Kendal Chávez

 

It takes the dedicated efforts of many people working together to create a movement. On Feb. 20, for Food & Farms Day and New Mexico School Nutrition Day, people from all over New Mexico came to the state’s capitol to demonstrate the importance of local food and its connections to the land, heritage and the future. The day was sponsored by the New Mexico Food and Agriculture Policy Council and coordinated by Farm to Table.

 

New Mexico Food & Farms Day at the Legislature also demonstrated the relationships between the health of communities and food and farming. And it highlighted ways people and diverse organizations are working together to increase affordable and healthful food access and support local farmers’ efforts to reach local markets, such as advocating for policies that bring more fresh fruits and vegetables into schools.

 

People who are making the concept of farm to school a reality were celebrated. The 2nd Annual Local Food and Farm to School Awards, a peer-nominated process, recognized outstanding programs and partners that have successfully linked food, farming, kids and community, and have supported the local food economy. Nominations were evaluated through a lens of providing justice and equity, commitment to land and culture, use of innovative and creative approaches to complex problems, and a clear investment into a future of local and sustainable food.

 

Farm to school is a nationwide movement that, in addition to encouraging the use of more local produce in schools, provides educational opportunities such as school gardens, cooking lessons and farm field trips. The movement in New Mexico has worked to protect and restore the state’s rich agrarian heritage.

 

This year’s award recipients, from la frontera to the South Valley and from Jémez Pueblo to the northwest corner of the state, represents an abundance of ecologies, lived experiences and cultural identities. Their work paints a picture of the landscape of local food economies in the Land of Enchantment.

 

Teacher of the Year

Charlotte Trujillo—Principal and Teacher, South Valley Preparatory School in Albuquerque

Charlotte is the executive director and a co-founder of South Valley Preparatory School, a state charter middle school whose mission is to provide a small, safe and unique family learning community where students are prepared for high school and beyond. SVPS embeds programs that focus on the total health and wellness of students.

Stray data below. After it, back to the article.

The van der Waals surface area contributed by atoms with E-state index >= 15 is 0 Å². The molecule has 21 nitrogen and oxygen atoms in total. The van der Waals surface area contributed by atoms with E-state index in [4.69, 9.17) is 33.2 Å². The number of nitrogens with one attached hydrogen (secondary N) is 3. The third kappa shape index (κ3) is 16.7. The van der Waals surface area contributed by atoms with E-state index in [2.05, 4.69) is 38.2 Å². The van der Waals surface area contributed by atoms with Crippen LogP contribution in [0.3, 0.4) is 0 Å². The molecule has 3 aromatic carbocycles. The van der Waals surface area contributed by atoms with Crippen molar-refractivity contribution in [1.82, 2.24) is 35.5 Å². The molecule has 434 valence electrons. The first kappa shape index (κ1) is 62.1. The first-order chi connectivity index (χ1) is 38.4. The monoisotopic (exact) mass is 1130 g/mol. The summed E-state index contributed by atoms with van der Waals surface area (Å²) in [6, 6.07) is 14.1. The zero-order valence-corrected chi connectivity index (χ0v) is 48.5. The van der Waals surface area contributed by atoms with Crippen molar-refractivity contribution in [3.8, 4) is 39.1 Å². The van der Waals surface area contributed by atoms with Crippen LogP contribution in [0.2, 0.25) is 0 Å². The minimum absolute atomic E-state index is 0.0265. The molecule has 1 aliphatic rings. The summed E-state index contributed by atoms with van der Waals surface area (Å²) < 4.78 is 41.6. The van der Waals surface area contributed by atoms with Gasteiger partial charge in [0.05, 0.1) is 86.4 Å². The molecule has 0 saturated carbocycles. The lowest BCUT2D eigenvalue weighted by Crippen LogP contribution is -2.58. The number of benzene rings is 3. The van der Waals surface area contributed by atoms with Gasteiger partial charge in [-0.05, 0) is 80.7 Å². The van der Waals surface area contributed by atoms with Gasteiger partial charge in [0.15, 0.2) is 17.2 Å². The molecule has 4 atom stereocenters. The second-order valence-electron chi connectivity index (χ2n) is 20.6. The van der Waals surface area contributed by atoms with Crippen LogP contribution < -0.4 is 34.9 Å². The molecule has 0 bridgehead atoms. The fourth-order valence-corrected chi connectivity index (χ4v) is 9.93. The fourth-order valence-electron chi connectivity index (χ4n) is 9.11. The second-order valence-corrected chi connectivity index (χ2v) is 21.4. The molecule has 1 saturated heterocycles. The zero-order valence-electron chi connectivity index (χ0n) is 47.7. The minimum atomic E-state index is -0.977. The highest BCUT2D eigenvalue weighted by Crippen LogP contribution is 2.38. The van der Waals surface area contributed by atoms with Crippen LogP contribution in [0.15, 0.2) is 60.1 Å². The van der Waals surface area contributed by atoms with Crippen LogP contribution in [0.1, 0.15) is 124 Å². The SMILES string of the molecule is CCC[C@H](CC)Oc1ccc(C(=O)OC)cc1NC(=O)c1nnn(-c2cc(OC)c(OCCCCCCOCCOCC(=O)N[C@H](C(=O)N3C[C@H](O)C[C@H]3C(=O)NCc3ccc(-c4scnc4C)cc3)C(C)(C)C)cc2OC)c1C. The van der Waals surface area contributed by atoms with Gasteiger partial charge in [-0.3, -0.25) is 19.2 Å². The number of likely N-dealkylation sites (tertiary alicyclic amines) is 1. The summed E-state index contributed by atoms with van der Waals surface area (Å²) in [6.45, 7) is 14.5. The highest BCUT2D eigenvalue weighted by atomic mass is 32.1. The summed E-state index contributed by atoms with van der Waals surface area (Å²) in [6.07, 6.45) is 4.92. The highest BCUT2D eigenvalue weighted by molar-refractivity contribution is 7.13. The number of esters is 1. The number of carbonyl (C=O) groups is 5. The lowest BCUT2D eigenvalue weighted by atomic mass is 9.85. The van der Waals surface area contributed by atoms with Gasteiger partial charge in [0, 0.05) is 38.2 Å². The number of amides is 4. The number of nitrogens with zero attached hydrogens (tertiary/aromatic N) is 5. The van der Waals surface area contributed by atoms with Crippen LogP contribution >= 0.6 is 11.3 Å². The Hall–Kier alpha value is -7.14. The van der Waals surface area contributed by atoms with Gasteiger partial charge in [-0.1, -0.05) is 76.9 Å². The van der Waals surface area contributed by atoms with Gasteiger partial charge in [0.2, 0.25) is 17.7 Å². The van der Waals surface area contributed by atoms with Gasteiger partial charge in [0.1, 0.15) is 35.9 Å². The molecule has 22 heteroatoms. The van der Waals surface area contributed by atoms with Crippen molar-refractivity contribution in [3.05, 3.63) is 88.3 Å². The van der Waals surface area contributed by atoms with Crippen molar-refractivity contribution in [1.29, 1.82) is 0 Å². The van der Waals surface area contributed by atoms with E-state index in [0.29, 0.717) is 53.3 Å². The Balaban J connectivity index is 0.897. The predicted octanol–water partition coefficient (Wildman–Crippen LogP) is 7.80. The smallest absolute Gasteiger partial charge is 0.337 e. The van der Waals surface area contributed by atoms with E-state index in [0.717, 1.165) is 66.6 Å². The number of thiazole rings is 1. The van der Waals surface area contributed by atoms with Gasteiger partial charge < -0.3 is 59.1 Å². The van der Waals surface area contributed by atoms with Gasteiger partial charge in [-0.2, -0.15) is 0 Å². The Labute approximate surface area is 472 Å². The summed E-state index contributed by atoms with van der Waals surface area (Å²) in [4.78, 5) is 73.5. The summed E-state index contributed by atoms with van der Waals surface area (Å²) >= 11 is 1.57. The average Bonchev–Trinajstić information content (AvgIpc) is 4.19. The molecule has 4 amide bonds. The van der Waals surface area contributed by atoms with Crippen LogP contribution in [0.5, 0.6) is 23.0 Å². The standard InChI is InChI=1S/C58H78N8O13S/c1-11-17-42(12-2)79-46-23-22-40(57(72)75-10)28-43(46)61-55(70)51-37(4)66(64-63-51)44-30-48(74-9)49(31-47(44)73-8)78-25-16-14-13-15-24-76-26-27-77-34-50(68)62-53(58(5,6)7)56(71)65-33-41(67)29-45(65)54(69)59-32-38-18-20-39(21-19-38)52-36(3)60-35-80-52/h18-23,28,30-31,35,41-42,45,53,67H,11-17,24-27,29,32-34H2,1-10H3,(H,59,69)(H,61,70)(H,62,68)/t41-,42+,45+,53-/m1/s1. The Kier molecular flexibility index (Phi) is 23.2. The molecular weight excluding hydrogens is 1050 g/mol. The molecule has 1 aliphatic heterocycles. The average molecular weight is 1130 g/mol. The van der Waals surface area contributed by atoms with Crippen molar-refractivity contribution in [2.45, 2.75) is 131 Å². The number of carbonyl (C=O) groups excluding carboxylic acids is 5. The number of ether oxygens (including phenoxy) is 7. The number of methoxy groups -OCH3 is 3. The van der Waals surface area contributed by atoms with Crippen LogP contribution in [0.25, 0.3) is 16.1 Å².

Farmer of the Year

Dale Toya—Traditional Farmer from
Jémez Pueblo

Dale Toya is an advocate for farm training and teaching the younger generation how to grow food by connecting to their core culture. He has developed relationships with organizations, groups and individuals doing similar work throughout Native American tribal communities. One benefit of this was the acquisition of a high-tunnel hoop house for the Jémez farming group called Strictly Roots Farm and Greenhouse.

 

Organization of the Year

La Plazita Institute in Albuquerque

La Plazita Organic Gardens (LPG) and Learning Center is a program of La Plazita Institute, founded in 2004. LPG grew out of the grassroots need to manage Bernalillo County Open Space in the South Valley. Today LPG has become an agro-ecological learning center, where organic farming, sustainable agriculture and traditional land-based ways of living and knowing are formally taught to students, community members, volunteers and families throughout the South Valley and Albuquerque.

 

School Food Service of the Year

Barbara Berger—Health and Nutrition Specialist for Las Cruces Public Schools

 

Barbara Berger is a community nutritionist and registered dietitian with 36 years of experience promoting healthy eating to various target audiences in New Mexico. She has held the position of Health and Nutrition Specialist at Las Cruces Public Schools for the past 12½ years.

 

Double Up Food Bucks
Outlet of the Year

Aztec Farmers’ Market

The Aztec Farmers’ Market, in the Four Corners region, is currently in its 17th season. The market is a member of the NM Farmers’ Marketing Association. It offers SNAP, Double Up Food Bucks, WIC and Senior Farmers’ Market programs. The market, which is known for its homey appeal, strives for diversity and inclusion in its products, vendors and customers. ​ ​

 

Farmers’ Market of the Year

Downtown Growers’ Market in Albuquerque

The Downtown Growers’ Market has been operating in Robinson Park since 1996. Originally a summer market composed of a handful of farmers and vendors, it has grown to 100-130 vendors every Saturday morning throughout a 30-week season (April-November). As the market enters its 21st year, it is committed to continue hosting a vibrant platform that supports the local economy, empowers the local agricultural community and showcases the diverse cultures of New Mexico.

 

 

Kendal Chávez is Farm to School director at Farm to Table, a small nonprofit based in Santa Fe that focuses on food systems work at local, regional and national levels through innovative, community-driven programs and partnerships.  Chávez previously served as a service member and state fellow for the FoodCorps-New Mexico program.

 

 

 

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